Hāngi celebrates ecological work

Enjoying some kai at the recent Omarama Station hāngi are (from left) Arlo Leopold, 8, Amelia...
Enjoying some kai at the recent Omarama Station hāngi are (from left) Arlo Leopold, 8, Amelia Harding, 6, and Leona Leopold, 7. PHOTO: WYATT RYDER
A bit of digging for the adults, some games for the children and kai for everyone.

About 80 people descended on Omarama Station this month for the annual Upper Waitaki water zone committee hāngi, which celebrates ecological work done by the community.

Station owner and committee member Richard Subtil said it started more than 20 years ago when he and his wife Annabelle worked with late rūnanga representative John Wilkie to begin a relocation programme for the native longfin eel, which lived in the area.

The eels needed to go out to sea to breed, but since the construction of Benmore Dam, the fish could not reach the ocean.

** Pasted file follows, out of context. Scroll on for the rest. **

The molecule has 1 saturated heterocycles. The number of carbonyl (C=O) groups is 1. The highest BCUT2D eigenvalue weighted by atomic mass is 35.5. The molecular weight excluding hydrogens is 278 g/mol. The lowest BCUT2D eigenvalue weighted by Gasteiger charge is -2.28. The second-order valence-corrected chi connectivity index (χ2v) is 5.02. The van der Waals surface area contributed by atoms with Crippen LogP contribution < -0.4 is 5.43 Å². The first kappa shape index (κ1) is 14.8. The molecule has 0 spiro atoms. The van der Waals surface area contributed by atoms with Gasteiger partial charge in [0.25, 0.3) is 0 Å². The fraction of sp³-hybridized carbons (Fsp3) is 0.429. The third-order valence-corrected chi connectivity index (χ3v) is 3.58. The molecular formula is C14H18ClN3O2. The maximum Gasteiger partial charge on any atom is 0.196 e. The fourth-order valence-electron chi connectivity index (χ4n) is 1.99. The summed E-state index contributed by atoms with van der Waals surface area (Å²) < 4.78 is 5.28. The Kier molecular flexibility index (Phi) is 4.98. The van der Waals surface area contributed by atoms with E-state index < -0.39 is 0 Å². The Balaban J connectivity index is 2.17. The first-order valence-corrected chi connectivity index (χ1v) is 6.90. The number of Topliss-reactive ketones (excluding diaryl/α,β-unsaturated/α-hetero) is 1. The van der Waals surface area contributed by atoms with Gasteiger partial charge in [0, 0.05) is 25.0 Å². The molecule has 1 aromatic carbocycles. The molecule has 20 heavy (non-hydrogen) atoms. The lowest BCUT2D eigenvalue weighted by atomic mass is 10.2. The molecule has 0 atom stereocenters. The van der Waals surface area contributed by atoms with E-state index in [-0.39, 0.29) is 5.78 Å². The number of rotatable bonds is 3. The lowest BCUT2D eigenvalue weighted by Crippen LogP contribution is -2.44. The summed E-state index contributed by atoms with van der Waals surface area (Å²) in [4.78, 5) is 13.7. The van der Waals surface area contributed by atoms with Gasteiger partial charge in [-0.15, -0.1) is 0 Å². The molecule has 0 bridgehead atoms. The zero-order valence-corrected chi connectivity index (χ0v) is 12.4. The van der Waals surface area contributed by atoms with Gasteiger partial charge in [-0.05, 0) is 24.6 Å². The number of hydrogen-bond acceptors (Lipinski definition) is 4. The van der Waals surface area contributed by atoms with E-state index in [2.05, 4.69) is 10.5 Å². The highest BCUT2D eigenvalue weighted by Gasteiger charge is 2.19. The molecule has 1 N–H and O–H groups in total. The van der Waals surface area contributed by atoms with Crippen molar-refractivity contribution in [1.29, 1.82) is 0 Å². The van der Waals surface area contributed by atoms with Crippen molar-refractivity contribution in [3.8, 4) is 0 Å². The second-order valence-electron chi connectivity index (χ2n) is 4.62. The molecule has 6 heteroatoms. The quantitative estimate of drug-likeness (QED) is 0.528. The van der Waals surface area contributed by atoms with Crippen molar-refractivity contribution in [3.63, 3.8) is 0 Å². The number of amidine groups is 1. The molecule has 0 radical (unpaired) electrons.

The three local rūnanga, Te Rūnanga o Arowhenua, Te Rūnanga o Moeraki and Te Rūnanga o Waihao, monitored the eels and brought them over the dam so they could breed.

They had some eels which were about 20 years old.

The annual hāngi started as a casual celebration of the eels, the area’s water and the work they had done, he said.

Now it was an official event of the zone committee, a joint committee of the Mackenzie District Council, Waitaki District Council and Environment Canterbury.

Representatives from Environment Canterbury, the Department of Conservation, community catchment group Wai Connection and EOS Ecology attended.

Omarama School has been invited to the hāngi for about eight years.

Pupils performed a waiata before being first in line for the food, which included kūmara, potatoes, pumpkin, cabbage, chicken, muttonbird, stuffing and salmon.

The hāngi was led and blessed by Michael McMillan, of Te Rūnanga o Arowhenua.

Mr McMillan said they started about 5.30am with a fire built up to shoulder height, then let the food cook for about four hours. Some of the children arrived at 8.30am to help prepare the food, which was in the ground and sealed by 9am.

The food would traditionally be heated with volcanic rock, but he used railway sleepers.

Not all the ingredients were traditional for a hāngi, but they were all local, including the fruit used for the stuffing, and it was wrapped in the customary bull kelp.

The pupils were taught flax weaving and were able to look at invertebrates from samples from local water sources.